‘Gamified Composition and Performance – A Symposium in Artistic Research’, co-authored by Marko Ciciliani, Barbara Lüneburg, and Andreas Pirchner, is another core chapter: a report and reflection on the symposium that was part of the research project. The symposium, transdisciplinary in character, was given shape in an interesting format of ‘proposal and response’, where both proposal and response can be either artistic or academic.
All proposals and responses can be experienced through the USB stick or the accompanying website. These materials, including the lectures, are all extremely well made and make it possible to experience not only the distinct contributions, but also (part of) the dynamic between the different proposals and responses. I was particularly impressed by the film of Rob Hamilton’s ‘Trois Machins de la Grâce Aimante’, in which string instruments have been replaced by the ‘Coretet instrument’ (a system of controllers to use the various bowing gestures of string players) and process these gestures into sound and image. Especially the relation between the entirely technical set-up, the rather ‘clinical’ way of presentation and the synthetic sounds on the one hand, and the strange intimacy of the players’ movements and gestures and the strong reminiscence of the electronic sounds with actual string instrument sound on the other, has been striking to me (see gappp.net/english/Ludified-Trois-Machines.html). Later chapters, and particularly Rob Hamilton’s ‘Composing (and Designing) Trois Machins de la Grâce Aimante’ elaborate further on this piece and its creation process.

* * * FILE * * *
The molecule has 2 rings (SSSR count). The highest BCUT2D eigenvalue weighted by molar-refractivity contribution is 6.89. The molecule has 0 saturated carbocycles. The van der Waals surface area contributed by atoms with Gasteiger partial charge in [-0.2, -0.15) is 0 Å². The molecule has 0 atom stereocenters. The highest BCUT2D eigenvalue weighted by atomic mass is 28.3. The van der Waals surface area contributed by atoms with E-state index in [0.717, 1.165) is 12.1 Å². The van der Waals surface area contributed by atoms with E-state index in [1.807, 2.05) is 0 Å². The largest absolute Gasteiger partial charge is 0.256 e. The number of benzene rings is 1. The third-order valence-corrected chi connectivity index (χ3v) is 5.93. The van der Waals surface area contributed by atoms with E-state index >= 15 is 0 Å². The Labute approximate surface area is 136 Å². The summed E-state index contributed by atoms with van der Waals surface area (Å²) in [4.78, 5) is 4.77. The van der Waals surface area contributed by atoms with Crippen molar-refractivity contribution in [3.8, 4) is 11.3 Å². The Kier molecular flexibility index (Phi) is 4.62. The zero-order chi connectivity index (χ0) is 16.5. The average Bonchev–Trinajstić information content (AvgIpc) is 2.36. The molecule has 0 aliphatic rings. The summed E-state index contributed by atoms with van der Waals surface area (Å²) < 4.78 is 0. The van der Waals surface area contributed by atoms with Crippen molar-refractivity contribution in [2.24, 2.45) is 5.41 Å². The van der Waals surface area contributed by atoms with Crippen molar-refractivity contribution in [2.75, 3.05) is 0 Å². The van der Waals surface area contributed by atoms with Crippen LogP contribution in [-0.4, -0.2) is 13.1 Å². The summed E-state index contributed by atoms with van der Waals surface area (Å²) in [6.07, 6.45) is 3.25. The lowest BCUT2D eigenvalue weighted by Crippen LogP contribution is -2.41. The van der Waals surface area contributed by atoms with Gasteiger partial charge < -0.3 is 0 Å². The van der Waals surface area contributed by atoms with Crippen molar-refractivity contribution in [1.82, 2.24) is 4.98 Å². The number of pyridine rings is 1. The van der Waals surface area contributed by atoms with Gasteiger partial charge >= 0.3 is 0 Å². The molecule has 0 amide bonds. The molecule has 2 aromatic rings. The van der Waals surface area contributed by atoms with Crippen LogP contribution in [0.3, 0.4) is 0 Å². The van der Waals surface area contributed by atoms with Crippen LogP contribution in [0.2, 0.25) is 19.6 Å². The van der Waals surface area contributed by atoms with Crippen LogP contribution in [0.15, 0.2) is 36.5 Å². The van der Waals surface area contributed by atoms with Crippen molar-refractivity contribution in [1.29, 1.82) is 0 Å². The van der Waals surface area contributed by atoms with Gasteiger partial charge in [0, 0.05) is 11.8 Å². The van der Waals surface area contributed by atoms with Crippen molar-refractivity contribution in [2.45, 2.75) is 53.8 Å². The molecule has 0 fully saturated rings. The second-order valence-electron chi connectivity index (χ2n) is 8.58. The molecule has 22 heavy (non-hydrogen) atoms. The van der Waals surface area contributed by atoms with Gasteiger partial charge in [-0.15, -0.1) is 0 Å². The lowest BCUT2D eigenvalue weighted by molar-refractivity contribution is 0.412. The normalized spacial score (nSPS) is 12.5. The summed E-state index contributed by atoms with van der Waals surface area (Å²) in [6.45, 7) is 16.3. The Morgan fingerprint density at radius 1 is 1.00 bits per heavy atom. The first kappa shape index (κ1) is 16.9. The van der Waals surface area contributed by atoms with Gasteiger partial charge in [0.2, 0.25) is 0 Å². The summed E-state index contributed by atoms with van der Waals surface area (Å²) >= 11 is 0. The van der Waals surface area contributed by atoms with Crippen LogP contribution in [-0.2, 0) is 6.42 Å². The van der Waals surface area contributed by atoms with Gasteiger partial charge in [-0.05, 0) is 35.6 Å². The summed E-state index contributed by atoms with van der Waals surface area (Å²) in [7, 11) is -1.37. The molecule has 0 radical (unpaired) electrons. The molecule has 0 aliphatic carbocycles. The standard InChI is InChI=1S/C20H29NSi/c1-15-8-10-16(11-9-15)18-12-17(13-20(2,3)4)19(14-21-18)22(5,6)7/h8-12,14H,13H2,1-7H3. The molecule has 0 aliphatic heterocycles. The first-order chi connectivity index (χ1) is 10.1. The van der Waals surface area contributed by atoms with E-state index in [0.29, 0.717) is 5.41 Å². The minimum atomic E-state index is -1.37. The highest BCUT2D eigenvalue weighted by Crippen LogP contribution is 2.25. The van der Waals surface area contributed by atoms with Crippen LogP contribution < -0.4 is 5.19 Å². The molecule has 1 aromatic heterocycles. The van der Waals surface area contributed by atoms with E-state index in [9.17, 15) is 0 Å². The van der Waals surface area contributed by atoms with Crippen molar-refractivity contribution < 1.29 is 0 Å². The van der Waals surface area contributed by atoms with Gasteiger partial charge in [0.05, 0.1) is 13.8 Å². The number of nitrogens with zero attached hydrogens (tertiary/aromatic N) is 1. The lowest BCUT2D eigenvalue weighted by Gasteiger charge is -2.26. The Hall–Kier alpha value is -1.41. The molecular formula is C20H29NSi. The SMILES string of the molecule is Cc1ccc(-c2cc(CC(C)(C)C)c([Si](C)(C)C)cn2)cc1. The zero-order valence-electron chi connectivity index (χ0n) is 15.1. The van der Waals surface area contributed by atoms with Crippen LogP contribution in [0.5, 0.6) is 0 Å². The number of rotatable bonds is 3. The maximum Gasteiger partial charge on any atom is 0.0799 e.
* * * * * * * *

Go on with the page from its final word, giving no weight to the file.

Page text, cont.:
As happens often in writing on technological artistic works, quite a substantial part of this and the other chapter related to the artistic works is quite descriptive, elaborating on the different elements of the works such as controllers, software, and the possibilities of interaction. Different readers will appreciate these parts in different ways: they present a lot of information for makers who are looking for inspiration to design their own works, or for scholars who are interested in ‘how things work’. Personally, I am less interested in these parts and more fascinated by the questions and reflective discussions these pieces generate on aesthetic, performative, social, and ethical levels. In Hamilton’s case, it is fascinating to me how he reflects on the idea to relate to the long history of string instruments’ performance practice (how he puts it, ‘descended from traditional ensemble instrumental performance practices’, p. 89), while at the same time being somewhat limited by the technological possibilities of the newly created physical-virtual instrument.